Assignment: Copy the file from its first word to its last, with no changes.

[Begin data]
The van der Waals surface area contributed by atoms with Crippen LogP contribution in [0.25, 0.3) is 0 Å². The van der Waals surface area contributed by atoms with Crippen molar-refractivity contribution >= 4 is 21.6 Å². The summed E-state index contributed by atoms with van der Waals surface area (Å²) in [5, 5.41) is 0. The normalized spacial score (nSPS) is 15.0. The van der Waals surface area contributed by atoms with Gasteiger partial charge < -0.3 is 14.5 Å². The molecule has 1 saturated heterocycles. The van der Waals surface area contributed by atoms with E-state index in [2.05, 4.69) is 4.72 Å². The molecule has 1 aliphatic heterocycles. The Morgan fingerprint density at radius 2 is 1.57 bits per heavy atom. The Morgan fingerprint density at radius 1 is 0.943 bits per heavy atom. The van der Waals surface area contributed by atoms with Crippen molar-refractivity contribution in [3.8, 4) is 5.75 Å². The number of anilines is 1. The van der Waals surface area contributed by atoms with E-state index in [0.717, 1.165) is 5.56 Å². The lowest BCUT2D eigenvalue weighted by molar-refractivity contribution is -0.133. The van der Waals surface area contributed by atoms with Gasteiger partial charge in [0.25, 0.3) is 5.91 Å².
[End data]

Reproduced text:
The van der Waals surface area contributed by atoms with Crippen LogP contribution in [0.25, 0.3) is 0 Å². The van der Waals surface area contributed by atoms with Crippen molar-refractivity contribution >= 4 is 21.6 Å². The summed E-state index contributed by atoms with van der Waals surface area (Å²) in [5, 5.41) is 0. The normalized spacial score (nSPS) is 15.0. The van der Waals surface area contributed by atoms with Gasteiger partial charge < -0.3 is 14.5 Å². The molecule has 1 saturated heterocycles. The van der Waals surface area contributed by atoms with E-state index in [2.05, 4.69) is 4.72 Å². The molecule has 1 aliphatic heterocycles. The Morgan fingerprint density at radius 2 is 1.57 bits per heavy atom. The Morgan fingerprint density at radius 1 is 0.943 bits per heavy atom. The van der Waals surface area contributed by atoms with Crippen molar-refractivity contribution in [3.8, 4) is 5.75 Å². The number of anilines is 1. The van der Waals surface area contributed by atoms with E-state index in [0.717, 1.165) is 5.56 Å². The lowest BCUT2D eigenvalue weighted by molar-refractivity contribution is -0.133. The van der Waals surface area contributed by atoms with Gasteiger partial charge in [0.25, 0.3) is 5.91 Å².